Those of us on the receiving end of job applications have a real opportunity to be a positive influence on a large number of people. The smallest amount of advice or encouragement can not only brighten someone's day — it can change the trajectory of their search and lead to a career breakthrough.
We recently had a young writer apply who called us by a completely different company name in his introductory email. For a copywriter, that’s usually punishable by death! But rather than throw stones or ignore him, I replied with some supportive and very honest feedback. As he put it, "you're the first person to lay it to me straight”.
Then we had a great talk. He’s a good kid and a bit of a misfit. I put him in touch with a producer I know and told him to strike up a conversation about their mutual love for comic books and sci-fi. He’ll probably go on to create the next “Simpsons". That’s what misfits do, right?
I didn’t let one slip-up form my entire opinion about this kid. My first instinct when receiving applications is not filing them into piles — rejected or accepted. I just want to know their story and see if I can nudge them in the right direction.
As a business owner, I find one of the highest forms of praise to be the simple act of someone applying to join our team. This form of recognition gets to the heart of why we started Eight Bit Studios, which was never about “jobs”. We’ve always put a high value on happiness and creating a place where people want to be. Each application is validation that we’re doing something right. It’s positive reinforcement. It’s a gift.
That may be a reach for some of you. I didn’t always feel this strongly either. I’ll explain how my perspective shifted.
It would be easy for us to ignore most job inquiries. We’re rarely in “hiring mode”. We prefer growing our team through referrals and don’t often publicize job openings. But what would it say about our company if we didn’t have time for the people who admire our work? If we only wanted to talk to you when WE needed something?
Most job inquiries come through our website and anything design-related falls on my plate. I’ve always done my best to reply to each one. My typical response used to be pretty generic. I often felt the urge to craft a more thoughtful message, but being “too busy” was an easy justification for not truly acknowledging the human being on the other side.
I’ve learned from receiving many copy/pasted job applications that generic messages don’t leave a good aftertaste. Hypocritically, I was frowning on this behavior, while perpetuating it with my own robotic replies.
I started thinking about the person on the other side and how tough it can be to look for work. I would see mistakes applicants were making because they probably just didn’t know any better. I thought about how green I was as a young designer, the people who gave me a break, and the mentors I was lucky to have. But mostly, I began seeing each application as a gift from someone who admires what we’re doing. And what happens when someone gives you a gift? You feel good and thank them of course. Once my thoughts changed, my actions followed.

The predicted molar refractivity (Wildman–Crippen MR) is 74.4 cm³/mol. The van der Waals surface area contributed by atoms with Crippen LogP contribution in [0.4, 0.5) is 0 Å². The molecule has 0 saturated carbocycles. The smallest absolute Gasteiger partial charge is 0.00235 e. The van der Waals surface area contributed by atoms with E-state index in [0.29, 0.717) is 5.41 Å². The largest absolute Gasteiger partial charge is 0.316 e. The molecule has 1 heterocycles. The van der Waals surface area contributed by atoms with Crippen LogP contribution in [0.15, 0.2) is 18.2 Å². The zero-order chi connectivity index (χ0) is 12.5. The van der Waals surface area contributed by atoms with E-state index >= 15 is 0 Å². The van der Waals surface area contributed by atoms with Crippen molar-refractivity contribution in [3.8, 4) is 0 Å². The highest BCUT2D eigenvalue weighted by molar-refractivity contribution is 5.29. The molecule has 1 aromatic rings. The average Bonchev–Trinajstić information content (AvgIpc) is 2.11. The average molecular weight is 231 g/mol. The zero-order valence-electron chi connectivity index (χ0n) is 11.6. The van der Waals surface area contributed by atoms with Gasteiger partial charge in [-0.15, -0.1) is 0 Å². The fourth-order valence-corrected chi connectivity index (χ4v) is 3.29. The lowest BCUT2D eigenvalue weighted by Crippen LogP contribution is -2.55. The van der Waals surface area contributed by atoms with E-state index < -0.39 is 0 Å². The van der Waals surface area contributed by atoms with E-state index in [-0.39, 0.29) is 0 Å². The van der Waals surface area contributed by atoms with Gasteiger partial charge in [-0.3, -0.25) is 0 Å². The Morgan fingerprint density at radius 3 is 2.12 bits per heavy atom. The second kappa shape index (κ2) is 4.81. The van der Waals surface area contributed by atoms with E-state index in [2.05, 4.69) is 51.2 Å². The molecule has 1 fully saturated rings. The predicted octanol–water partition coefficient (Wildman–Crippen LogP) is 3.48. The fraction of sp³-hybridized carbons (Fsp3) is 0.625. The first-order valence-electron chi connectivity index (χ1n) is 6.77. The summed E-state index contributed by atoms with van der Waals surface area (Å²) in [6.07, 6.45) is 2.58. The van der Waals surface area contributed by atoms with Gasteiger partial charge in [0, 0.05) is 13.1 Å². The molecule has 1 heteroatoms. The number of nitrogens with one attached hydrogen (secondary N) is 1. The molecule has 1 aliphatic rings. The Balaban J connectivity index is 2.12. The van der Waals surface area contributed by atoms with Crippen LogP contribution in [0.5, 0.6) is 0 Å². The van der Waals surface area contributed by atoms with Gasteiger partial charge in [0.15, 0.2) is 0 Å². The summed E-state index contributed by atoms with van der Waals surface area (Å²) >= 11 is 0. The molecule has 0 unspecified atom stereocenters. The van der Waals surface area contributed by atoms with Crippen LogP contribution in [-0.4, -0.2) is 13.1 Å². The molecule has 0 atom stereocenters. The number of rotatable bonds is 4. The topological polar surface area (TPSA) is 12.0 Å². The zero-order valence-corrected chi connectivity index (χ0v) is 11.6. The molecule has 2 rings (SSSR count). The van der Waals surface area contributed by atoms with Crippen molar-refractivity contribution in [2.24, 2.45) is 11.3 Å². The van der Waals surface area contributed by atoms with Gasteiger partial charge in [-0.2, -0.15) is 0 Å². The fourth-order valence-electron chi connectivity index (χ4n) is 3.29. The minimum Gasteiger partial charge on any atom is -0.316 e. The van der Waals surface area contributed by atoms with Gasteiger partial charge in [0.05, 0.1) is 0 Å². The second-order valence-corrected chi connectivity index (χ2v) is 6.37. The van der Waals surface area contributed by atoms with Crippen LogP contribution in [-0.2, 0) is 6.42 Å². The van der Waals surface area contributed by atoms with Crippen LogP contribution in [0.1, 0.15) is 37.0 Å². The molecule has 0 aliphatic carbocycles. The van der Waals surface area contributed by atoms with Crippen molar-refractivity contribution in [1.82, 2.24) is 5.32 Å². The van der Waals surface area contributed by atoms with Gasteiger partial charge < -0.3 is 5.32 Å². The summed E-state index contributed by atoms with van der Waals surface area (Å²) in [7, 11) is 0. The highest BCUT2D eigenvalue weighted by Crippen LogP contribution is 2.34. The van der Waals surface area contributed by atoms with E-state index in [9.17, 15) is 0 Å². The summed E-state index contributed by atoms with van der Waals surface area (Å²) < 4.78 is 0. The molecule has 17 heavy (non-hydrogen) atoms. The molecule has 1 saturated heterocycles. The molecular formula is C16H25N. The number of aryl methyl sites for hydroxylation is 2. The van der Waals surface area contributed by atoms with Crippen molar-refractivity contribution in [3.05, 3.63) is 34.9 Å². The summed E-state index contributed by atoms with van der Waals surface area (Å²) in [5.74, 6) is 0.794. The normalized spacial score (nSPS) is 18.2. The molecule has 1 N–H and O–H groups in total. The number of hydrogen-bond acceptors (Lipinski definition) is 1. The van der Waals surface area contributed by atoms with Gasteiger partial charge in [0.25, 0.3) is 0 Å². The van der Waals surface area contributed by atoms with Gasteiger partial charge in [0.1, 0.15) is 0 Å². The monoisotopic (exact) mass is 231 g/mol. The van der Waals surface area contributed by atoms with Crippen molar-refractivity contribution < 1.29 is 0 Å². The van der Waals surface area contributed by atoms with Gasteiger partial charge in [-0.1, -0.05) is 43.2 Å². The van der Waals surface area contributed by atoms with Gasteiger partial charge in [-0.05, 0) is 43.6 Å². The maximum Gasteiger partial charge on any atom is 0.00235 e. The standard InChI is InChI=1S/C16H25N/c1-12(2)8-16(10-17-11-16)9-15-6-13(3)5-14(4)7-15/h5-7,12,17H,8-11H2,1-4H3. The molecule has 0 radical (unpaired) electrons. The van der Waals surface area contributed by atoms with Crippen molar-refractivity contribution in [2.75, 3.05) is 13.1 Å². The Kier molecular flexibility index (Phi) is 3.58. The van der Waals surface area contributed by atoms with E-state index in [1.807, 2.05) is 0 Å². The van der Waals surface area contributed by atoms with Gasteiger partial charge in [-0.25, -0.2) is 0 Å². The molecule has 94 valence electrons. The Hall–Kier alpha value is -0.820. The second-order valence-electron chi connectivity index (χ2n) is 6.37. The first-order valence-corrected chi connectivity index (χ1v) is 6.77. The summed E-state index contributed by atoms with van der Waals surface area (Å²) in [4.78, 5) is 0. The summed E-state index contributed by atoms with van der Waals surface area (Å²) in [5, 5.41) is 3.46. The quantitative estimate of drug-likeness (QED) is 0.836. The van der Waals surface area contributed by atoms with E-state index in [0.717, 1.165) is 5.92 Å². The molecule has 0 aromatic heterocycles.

I began writing very long and detailed responses to designers who submitted their portfolio, regardless of our hiring interests. For some, I would look at every single example and share my thoughts. I tried to be as honest and straightforward as possible, without passing judgement. I would also include advice, helpful links, and inspiration.
For weeks, I was spending more time replying to designers than just about anything else. I was really enjoying the deep level of engagement, but it was becoming stressful to keep up and wasn’t sustainable. I decided to keep the spirit of this approach, but cut back on the length of my replies, placing more emphasis on setting up time to talk via Skype or Google hangout. I usually put the ball in the designer’s court, suggesting that I would be happy to talk shop if they thought it would be helpful.
The vast majority of responses I got back were awesome and very appreciative. For some, it was as though no one had ever taken the time to give them any feedback at all. I realized pretty quickly that designers are STARVING for honest, genuine feedback.
We can do a better job supporting our community and the people looking for work. Let’s stop trading formalities and push for more meaningful engagement.
Start conversations. That’s my advice whether you’re looking for work or in a position to hire someone.
- To future employees - Worry about starting conversations first and open positions later. Don’t focus on just the companies that post job openings. Seek out the people and brands you admire and start conversations with them. There’s value in sharing what you like about a company and why you’d work there. It gives the recipient insight into how their company is being perceived in the real world.
- To company brass - Applicants are your admirers and often your biggest fans! In that way, they’re all qualified and deserving of your attention. Recognize each individual and share your knowledge. If we can do that, everyone will be more hirable and that’s a big win.
Feel free to reach out if you have questions or want to talk.